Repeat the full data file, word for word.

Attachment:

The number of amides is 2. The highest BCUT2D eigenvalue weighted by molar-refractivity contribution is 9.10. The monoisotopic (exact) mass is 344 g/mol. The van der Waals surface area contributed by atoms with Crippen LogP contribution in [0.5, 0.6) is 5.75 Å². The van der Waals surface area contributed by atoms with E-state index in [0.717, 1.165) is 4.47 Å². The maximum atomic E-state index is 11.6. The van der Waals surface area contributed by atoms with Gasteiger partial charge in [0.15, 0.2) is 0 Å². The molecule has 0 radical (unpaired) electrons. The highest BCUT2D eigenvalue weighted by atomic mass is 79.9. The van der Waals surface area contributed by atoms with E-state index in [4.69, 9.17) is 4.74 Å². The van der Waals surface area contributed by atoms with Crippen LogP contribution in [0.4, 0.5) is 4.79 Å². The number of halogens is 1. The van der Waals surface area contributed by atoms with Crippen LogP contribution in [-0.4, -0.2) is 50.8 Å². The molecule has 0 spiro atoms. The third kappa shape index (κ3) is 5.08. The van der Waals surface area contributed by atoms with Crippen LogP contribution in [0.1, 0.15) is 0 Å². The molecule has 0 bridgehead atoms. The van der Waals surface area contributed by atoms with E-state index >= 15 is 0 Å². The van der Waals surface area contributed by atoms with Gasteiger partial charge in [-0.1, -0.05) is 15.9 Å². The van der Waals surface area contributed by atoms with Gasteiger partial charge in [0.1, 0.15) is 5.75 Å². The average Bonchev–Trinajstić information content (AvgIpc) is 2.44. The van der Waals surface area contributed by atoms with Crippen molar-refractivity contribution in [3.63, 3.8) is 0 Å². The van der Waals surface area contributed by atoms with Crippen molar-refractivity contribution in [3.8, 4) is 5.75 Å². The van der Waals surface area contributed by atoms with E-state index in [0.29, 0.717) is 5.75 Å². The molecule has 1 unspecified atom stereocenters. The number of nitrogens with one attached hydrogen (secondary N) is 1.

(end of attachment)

The number of amides is 2. The highest BCUT2D eigenvalue weighted by molar-refractivity contribution is 9.10. The monoisotopic (exact) mass is 344 g/mol. The van der Waals surface area contributed by atoms with Crippen LogP contribution in [0.5, 0.6) is 5.75 Å². The van der Waals surface area contributed by atoms with E-state index in [0.717, 1.165) is 4.47 Å². The maximum atomic E-state index is 11.6. The van der Waals surface area contributed by atoms with Gasteiger partial charge in [0.15, 0.2) is 0 Å². The molecule has 0 radical (unpaired) electrons. The highest BCUT2D eigenvalue weighted by atomic mass is 79.9. The van der Waals surface area contributed by atoms with E-state index in [4.69, 9.17) is 4.74 Å². The van der Waals surface area contributed by atoms with Crippen LogP contribution in [0.4, 0.5) is 4.79 Å². The number of halogens is 1. The van der Waals surface area contributed by atoms with Crippen LogP contribution in [-0.4, -0.2) is 50.8 Å². The molecule has 0 spiro atoms. The third kappa shape index (κ3) is 5.08. The van der Waals surface area contributed by atoms with Crippen LogP contribution in [0.1, 0.15) is 0 Å². The molecule has 0 bridgehead atoms. The van der Waals surface area contributed by atoms with E-state index >= 15 is 0 Å². The van der Waals surface area contributed by atoms with Gasteiger partial charge in [-0.1, -0.05) is 15.9 Å². The van der Waals surface area contributed by atoms with Gasteiger partial charge in [0.1, 0.15) is 5.75 Å². The average Bonchev–Trinajstić information content (AvgIpc) is 2.44. The van der Waals surface area contributed by atoms with Crippen molar-refractivity contribution in [3.63, 3.8) is 0 Å². The van der Waals surface area contributed by atoms with Crippen molar-refractivity contribution in [3.8, 4) is 5.75 Å². The van der Waals surface area contributed by atoms with E-state index in [0.29, 0.717) is 5.75 Å². The molecule has 1 unspecified atom stereocenters. The number of nitrogens with one attached hydrogen (secondary N) is 1.